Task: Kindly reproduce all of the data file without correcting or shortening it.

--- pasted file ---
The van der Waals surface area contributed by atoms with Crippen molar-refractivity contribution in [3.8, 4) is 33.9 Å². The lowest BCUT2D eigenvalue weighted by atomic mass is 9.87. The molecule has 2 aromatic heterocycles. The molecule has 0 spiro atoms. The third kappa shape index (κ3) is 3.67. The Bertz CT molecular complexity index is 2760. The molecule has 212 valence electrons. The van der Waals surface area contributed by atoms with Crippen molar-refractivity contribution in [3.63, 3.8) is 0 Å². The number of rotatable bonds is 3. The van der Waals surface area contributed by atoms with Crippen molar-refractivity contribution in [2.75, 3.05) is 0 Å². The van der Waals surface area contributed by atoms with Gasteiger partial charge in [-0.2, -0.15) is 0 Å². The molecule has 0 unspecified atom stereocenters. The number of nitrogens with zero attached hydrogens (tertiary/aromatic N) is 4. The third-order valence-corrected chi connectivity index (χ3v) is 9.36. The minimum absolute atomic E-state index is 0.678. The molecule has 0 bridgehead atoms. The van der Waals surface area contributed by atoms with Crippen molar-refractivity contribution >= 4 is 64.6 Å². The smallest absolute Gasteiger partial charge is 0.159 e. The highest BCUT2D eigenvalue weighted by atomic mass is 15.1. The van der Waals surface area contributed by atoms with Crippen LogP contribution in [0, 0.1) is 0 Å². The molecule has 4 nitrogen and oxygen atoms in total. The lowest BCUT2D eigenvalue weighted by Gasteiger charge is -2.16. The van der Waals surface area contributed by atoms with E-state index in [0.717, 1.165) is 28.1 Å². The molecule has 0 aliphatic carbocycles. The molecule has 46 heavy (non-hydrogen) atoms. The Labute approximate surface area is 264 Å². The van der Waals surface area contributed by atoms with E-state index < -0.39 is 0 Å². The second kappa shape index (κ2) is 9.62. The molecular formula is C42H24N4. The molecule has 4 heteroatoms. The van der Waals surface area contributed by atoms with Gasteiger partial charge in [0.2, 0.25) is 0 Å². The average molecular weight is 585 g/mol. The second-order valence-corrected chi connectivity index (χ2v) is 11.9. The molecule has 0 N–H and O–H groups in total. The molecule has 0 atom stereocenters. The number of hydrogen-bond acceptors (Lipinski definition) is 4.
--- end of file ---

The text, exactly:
The van der Waals surface area contributed by atoms with Crippen molar-refractivity contribution in [3.8, 4) is 33.9 Å². The lowest BCUT2D eigenvalue weighted by atomic mass is 9.87. The molecule has 2 aromatic heterocycles. The molecule has 0 spiro atoms. The third kappa shape index (κ3) is 3.67. The Bertz CT molecular complexity index is 2760. The molecule has 212 valence electrons. The van der Waals surface area contributed by atoms with Crippen molar-refractivity contribution in [3.63, 3.8) is 0 Å². The number of rotatable bonds is 3. The van der Waals surface area contributed by atoms with Crippen molar-refractivity contribution in [2.75, 3.05) is 0 Å². The van der Waals surface area contributed by atoms with Gasteiger partial charge in [-0.2, -0.15) is 0 Å². The molecule has 0 unspecified atom stereocenters. The number of nitrogens with zero attached hydrogens (tertiary/aromatic N) is 4. The third-order valence-corrected chi connectivity index (χ3v) is 9.36. The minimum absolute atomic E-state index is 0.678. The molecule has 0 bridgehead atoms. The van der Waals surface area contributed by atoms with Crippen molar-refractivity contribution >= 4 is 64.6 Å². The smallest absolute Gasteiger partial charge is 0.159 e. The highest BCUT2D eigenvalue weighted by atomic mass is 15.1. The van der Waals surface area contributed by atoms with Crippen LogP contribution in [0, 0.1) is 0 Å². The molecule has 4 nitrogen and oxygen atoms in total. The lowest BCUT2D eigenvalue weighted by Gasteiger charge is -2.16. The van der Waals surface area contributed by atoms with E-state index in [0.717, 1.165) is 28.1 Å². The molecule has 0 aliphatic carbocycles. The molecule has 46 heavy (non-hydrogen) atoms. The Labute approximate surface area is 264 Å². The van der Waals surface area contributed by atoms with E-state index < -0.39 is 0 Å². The second kappa shape index (κ2) is 9.62. The molecular formula is C42H24N4. The molecule has 4 heteroatoms. The van der Waals surface area contributed by atoms with Gasteiger partial charge in [0.2, 0.25) is 0 Å². The average molecular weight is 585 g/mol. The second-order valence-corrected chi connectivity index (χ2v) is 11.9. The molecule has 0 N–H and O–H groups in total. The molecule has 0 atom stereocenters. The number of hydrogen-bond acceptors (Lipinski definition) is 4.